Lesson 2: Be honest in your need to change
Meanwhile, the Year 10 class was still on a high making my life a misery. With the countdown to Christmas, I was desperate for a solution. More so since, the headmistress – a nun – was clearly not looking favourably in my direction. Nor did she mince her words. Seeking help from colleagues is a double-edged weapon when a staffroom is chock-a-block with women. Most unhealthy to put it mildly. The students used to joke that the only male in sight was the gardener or the school chaplain whenever he turned up. Their evoked wisdom was sadly a lesson that fell on deaf ears and myopic eyes.
Back to the awful 37-strong Year 10 class. One particular double lesson ground to a halt thanks to their meticulously planned total resistance. I wanted to walk out of class and the school for good. What I actually did was walk to the front of the desk and stand silently there watching them until everyone turned silent.
The silence turned into grating nerves. Then, I said: ‘Girls, this can’t go on we have to find a way out. Let’s talk things over.’ And we did, hesitantly at first, though the sassier students eventually fired up an open and lengthy discussion. The next day, I played Simon and Garfunkel’s ‘Like a bridge over troubled waters’ as an extension of my ‘Good morning!’ It sounds cheesy but it must have struck a chord because we had a great deal of changing in our attitudes towards each other to go through. Thankfully, the animosity gradually melted away.
I’d be lying if I had to say that my first four years as a teacher were simply ecstatic. And not just because everyone has down days in any workplace. To begin with, the novelty of teaching business subjects soon wore thin because the business world has never been me. Even more significantly, my relationship with the love of my life ended in heartache rather than in marriage and having children. To make it even more complicated he was an elder brother of one of the very girls I was teaching.
It was also dawning upon me that my teaching stint was not turning out to be of short duration – something that I was still fighting against given my aspirations and having studied to become an interior designer – or I was not quite sure what – yet with English Literature as my Holy Grail. For the simple reason that I adored the works of British authors.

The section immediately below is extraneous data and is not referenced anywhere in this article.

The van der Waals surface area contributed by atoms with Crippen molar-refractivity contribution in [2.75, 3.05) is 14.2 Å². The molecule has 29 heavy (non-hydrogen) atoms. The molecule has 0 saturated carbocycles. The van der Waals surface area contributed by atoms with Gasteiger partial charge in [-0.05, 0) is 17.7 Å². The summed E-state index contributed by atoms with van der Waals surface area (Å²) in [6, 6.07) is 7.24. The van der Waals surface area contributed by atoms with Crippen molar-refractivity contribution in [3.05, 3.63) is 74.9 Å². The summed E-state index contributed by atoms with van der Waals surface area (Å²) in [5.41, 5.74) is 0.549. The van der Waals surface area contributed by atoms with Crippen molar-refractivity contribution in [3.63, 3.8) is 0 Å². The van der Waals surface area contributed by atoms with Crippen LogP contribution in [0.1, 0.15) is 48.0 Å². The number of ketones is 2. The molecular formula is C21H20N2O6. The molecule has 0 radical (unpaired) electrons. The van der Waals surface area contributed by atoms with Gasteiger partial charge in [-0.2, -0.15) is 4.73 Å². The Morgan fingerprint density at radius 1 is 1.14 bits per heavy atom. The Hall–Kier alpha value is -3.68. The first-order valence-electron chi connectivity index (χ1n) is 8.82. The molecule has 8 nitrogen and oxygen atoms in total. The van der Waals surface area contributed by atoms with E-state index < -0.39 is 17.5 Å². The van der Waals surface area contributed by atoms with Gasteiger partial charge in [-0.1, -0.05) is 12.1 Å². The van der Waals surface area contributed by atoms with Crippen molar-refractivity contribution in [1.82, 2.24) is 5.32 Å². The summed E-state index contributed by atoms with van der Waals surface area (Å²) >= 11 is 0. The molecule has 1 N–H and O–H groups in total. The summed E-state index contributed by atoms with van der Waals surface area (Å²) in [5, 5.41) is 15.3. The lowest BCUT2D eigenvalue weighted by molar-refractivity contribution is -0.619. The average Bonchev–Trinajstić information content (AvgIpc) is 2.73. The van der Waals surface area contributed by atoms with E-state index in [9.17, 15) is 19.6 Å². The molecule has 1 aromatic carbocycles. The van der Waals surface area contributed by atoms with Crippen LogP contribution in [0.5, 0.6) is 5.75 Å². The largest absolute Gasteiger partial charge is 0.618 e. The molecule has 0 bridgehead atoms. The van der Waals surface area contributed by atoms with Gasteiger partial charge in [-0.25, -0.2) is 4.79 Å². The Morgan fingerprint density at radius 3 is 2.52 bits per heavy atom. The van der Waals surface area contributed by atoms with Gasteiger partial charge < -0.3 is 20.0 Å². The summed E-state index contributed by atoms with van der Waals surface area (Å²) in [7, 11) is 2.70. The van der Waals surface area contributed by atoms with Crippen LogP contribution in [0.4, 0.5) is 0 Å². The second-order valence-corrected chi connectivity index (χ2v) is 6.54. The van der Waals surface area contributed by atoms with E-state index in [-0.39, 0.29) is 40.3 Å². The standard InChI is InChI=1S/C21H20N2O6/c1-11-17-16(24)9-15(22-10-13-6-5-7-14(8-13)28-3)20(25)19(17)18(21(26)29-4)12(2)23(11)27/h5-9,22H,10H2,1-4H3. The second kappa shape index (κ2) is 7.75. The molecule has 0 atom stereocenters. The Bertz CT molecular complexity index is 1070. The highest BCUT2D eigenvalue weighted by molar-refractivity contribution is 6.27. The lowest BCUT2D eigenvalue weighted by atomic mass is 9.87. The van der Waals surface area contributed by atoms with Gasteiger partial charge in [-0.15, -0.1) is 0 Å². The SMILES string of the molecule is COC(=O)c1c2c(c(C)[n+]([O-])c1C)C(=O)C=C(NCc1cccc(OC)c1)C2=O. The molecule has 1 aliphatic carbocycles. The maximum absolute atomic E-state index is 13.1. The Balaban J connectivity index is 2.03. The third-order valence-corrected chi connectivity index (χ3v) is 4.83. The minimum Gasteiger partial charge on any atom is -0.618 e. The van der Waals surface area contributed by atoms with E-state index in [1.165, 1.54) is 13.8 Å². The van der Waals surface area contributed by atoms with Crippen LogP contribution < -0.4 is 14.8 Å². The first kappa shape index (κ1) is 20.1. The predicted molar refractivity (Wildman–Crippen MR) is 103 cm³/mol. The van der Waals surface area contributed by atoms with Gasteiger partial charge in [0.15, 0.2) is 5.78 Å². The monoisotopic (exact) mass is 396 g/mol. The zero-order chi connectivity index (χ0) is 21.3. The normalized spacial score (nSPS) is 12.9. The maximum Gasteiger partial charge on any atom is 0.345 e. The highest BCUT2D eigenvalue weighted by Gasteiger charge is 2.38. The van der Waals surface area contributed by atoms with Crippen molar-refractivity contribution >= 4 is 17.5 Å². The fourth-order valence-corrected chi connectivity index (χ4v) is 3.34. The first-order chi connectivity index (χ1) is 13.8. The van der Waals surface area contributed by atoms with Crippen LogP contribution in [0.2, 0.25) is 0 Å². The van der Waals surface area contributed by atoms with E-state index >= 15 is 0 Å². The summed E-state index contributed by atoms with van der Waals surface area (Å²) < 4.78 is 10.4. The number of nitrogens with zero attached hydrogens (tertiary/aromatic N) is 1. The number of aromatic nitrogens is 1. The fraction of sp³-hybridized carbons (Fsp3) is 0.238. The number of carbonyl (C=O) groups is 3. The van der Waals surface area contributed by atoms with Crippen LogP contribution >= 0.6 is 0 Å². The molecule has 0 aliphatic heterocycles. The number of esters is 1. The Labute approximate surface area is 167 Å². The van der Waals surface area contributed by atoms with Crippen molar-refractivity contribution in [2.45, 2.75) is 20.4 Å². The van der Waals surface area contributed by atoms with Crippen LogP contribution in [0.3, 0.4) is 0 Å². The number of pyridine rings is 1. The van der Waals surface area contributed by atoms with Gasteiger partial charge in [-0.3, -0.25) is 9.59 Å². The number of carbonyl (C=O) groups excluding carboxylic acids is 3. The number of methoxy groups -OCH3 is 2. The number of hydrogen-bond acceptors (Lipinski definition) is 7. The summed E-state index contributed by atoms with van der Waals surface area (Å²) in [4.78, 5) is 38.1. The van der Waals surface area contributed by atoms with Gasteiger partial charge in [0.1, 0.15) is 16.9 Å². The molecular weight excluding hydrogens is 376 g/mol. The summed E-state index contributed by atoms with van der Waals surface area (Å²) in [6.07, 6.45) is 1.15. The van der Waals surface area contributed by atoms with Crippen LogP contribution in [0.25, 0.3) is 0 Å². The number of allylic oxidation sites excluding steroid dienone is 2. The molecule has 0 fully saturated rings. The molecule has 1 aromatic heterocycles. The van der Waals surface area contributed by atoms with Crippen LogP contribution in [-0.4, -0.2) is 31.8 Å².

Oddly (perhaps not so oddly) both traumatic situations and the rut I had fallen into shaped what came next. After four years I did walk out the front door of that girls’ school for the last time and walked into university to read a B.A. Honours degree in English. And another four years later I was back in a classroom – this time teaching English Literature and language to Sixth Formers in what was then Malta’s undisputed top-tier Sixth Form.
Once again, economic reality played its part.
But this time round was no case of force majeure déjà vu. This time it was a ‘Yes’ to a daily mountain of homework to correct, ‘Yes’ to an ill-paid job and exploitive working conditions. ‘Yes’ to obnoxious students I will never click with. ‘Yes’ to lousy parenting that inevitably rears ‘problem children’ when the latter are victims (not perpetrators) of infinite variations of neglect.
I would say ‘Yes’ to that too. As I would say ‘Yes’ to the immense joy of teaching young people. And the loudest ‘Yes’ to an impossible-to-describe satisfaction cascading from teaching literature and critical analysis even when exhaustion becomes a daily companion. And even when grieving my beloved father who passed away after an excruciating illness and who I nursed till the very end.
Of course, I am biased because I find literature magical. Which subject has you plunge into the complexities of the human heart and mind that can never date? Which other subject opens windows upon windows on history, the arts, psychology, sociology, socio-politics, religion, philosophy, economics and every other possible sphere of human action and interaction in a symphonic synthesis?